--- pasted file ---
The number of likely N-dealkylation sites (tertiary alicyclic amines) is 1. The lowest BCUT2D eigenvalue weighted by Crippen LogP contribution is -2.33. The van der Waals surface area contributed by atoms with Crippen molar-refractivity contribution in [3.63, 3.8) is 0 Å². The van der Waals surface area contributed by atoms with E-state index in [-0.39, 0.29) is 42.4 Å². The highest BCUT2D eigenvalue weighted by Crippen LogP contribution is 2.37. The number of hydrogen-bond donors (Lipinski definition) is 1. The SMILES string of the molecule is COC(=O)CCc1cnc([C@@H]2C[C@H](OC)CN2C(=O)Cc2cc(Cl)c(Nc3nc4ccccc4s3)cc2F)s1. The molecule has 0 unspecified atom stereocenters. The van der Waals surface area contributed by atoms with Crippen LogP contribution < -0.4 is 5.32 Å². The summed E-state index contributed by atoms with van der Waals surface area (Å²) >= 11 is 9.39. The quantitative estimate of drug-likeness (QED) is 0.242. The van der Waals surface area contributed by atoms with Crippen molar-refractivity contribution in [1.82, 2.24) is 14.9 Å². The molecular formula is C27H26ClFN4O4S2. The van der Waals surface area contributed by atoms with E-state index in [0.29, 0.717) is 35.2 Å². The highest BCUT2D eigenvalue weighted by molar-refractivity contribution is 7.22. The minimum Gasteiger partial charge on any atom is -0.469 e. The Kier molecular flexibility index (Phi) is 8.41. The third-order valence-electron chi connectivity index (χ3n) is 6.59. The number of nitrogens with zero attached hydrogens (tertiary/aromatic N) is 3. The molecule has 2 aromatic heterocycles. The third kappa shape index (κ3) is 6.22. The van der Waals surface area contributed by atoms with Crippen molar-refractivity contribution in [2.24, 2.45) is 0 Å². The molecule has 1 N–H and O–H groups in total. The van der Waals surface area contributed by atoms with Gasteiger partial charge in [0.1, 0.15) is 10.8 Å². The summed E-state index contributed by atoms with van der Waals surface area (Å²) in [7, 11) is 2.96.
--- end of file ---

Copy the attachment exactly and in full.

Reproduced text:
The number of likely N-dealkylation sites (tertiary alicyclic amines) is 1. The lowest BCUT2D eigenvalue weighted by Crippen LogP contribution is -2.33. The van der Waals surface area contributed by atoms with Crippen molar-refractivity contribution in [3.63, 3.8) is 0 Å². The van der Waals surface area contributed by atoms with E-state index in [-0.39, 0.29) is 42.4 Å². The highest BCUT2D eigenvalue weighted by Crippen LogP contribution is 2.37. The number of hydrogen-bond donors (Lipinski definition) is 1. The SMILES string of the molecule is COC(=O)CCc1cnc([C@@H]2C[C@H](OC)CN2C(=O)Cc2cc(Cl)c(Nc3nc4ccccc4s3)cc2F)s1. The molecule has 0 unspecified atom stereocenters. The van der Waals surface area contributed by atoms with Crippen LogP contribution < -0.4 is 5.32 Å². The summed E-state index contributed by atoms with van der Waals surface area (Å²) >= 11 is 9.39. The quantitative estimate of drug-likeness (QED) is 0.242. The van der Waals surface area contributed by atoms with Crippen molar-refractivity contribution in [1.82, 2.24) is 14.9 Å². The molecular formula is C27H26ClFN4O4S2. The van der Waals surface area contributed by atoms with E-state index in [0.29, 0.717) is 35.2 Å². The highest BCUT2D eigenvalue weighted by molar-refractivity contribution is 7.22. The minimum Gasteiger partial charge on any atom is -0.469 e. The Kier molecular flexibility index (Phi) is 8.41. The third-order valence-electron chi connectivity index (χ3n) is 6.59. The number of nitrogens with zero attached hydrogens (tertiary/aromatic N) is 3. The molecule has 2 aromatic heterocycles. The third kappa shape index (κ3) is 6.22. The van der Waals surface area contributed by atoms with Crippen molar-refractivity contribution in [2.24, 2.45) is 0 Å². The molecule has 1 N–H and O–H groups in total. The van der Waals surface area contributed by atoms with Gasteiger partial charge in [0.1, 0.15) is 10.8 Å². The summed E-state index contributed by atoms with van der Waals surface area (Å²) in [7, 11) is 2.96.